Wednesday, January 04, 2006

QA, QC and Software Testing

Quality Control, Quality Assurance and Testing are important, closely related, yet different concepts. There is a thin line that seperates these three methods of ensuring software quality. But all these three are useful to manage risks of developing and managing software.

Quality Assurance refers to the process used to create the deliverables, and can be performed by a manager, client, or even a third-party reviewer. Examples of quality assurance include process checklists and project audits.Quality Assurance is process oriented. A QA review would focus on the process elements of a project - e.g., "are requirements being defined at the proper level of detail?".

Quality Control refers to quality related activities associated with the creation of project deliverables. Quality control is used to verify that deliverables are of acceptable quality to the client and that they are complete and correct. Examples of quality control activities include deliverable peer reviews and the testing process.Quality Control is Product or Service specific. QC activities focus on finding defects in specific deliverables - e.g., are the defined requirements the right requirements. Testing is one example of a QC activity, but there can be other QC activities such as inspections and reviews.

Software testing is a process used to identify the correctness, completeness and quality of developed computer software. Actually, testing can never establish the correctness of computer software, as this can only be done by formal verification (and only when there is no mistake in the formal verification process). It can only find defects, not prove that there are none. The purpose of testing is to ensure that the users can be confident that their new systems will work as specified. Consequently, testing is being recognised as an increasingly important part of the development process that is essential for success. Hence we see that Software Testing is an example of Quality Control activity. Software Testing is generally done at the code level, and is more technical than managerial.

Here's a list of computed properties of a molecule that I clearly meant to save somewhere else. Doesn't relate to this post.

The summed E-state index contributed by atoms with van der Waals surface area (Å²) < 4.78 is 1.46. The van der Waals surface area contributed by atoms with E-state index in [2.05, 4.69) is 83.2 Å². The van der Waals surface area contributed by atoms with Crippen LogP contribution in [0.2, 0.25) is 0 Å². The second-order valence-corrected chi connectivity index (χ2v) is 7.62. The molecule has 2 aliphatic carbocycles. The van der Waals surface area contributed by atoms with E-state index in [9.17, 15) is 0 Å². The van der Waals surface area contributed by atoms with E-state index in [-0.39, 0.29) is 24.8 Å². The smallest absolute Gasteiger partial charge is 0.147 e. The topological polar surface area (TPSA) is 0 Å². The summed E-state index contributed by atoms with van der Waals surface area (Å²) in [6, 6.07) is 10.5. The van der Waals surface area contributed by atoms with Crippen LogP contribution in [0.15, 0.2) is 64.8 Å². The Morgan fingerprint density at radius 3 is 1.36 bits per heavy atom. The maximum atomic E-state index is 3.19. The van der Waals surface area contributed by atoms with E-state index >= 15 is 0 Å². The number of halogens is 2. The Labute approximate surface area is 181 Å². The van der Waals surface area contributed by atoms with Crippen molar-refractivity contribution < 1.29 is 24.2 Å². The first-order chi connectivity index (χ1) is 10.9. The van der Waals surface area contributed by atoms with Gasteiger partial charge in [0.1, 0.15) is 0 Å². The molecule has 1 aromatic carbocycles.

An Example

Suppose a project manager asked the client to approve the Business Requirements Report. The approval of the Business Requrements Report can be done is two ways.

One solution would be to actually review the document and the business requirements. This is an example of a quality control activity, since it is based on validating the deliverable itself.

Instead, if the client asks the project manager to describe the process used to create the document.A typical process will be like this:
  • Gathering client requirements in a client group meeting.

  • Documenting the requirements and asking the group for their feedback, modifications, etc.

  • Taking the updated requirements to representatives from different groups to add requirements to support company standards.

  • Reviewing the final document with the client
If an approval is made on the basis of the above criteria, then it is an example of QA activity.

Hence, while Quality control activities are focused on the deliverable itself. Quality assurance activities are focused on the process used to create the deliverable. They are both powerful techniques and both must be performed to ensure that the deliverables meet your customers quality requirements.

There may be questions about the amount of QA/QC activities that need to be done in an organization. Also, there may be a conflict between the focus on QC and QA, in organizations. A good balance can be achieved by carrying on the QA/QC activities as mentioned in the below guidelines:
  • While line management should have the primary responsibility for implementing the appropriate QA, QC and testing activities on a project, an external QA function can provide valuable expertise and perspective.

  • The amount of external QA/QC should be a function of the project risk and the process maturity of an organization. As organizations mature, management and staff will implement the proper QA and QC approaches by default. When this happens only minimal external guidance and review are needed.
Hence, we conclude that Quality Assurance and Quality Control are very essential to ensure good quality of software, and need to be included in the default practices in organizations developing software products and services. Software Testing is just a special case of Quality Control, and tries to identify defects in the developed software, before they are delivered to the final end user. The Software Quality Philosophy in the light of QA, QC and Software Testing can be summed up in the following quote by Edward R. Murrow:

To be persuasive we must be believable --- QA
To be believable we must be credible --- QC
To be credible we must be truthful --- Software Testing

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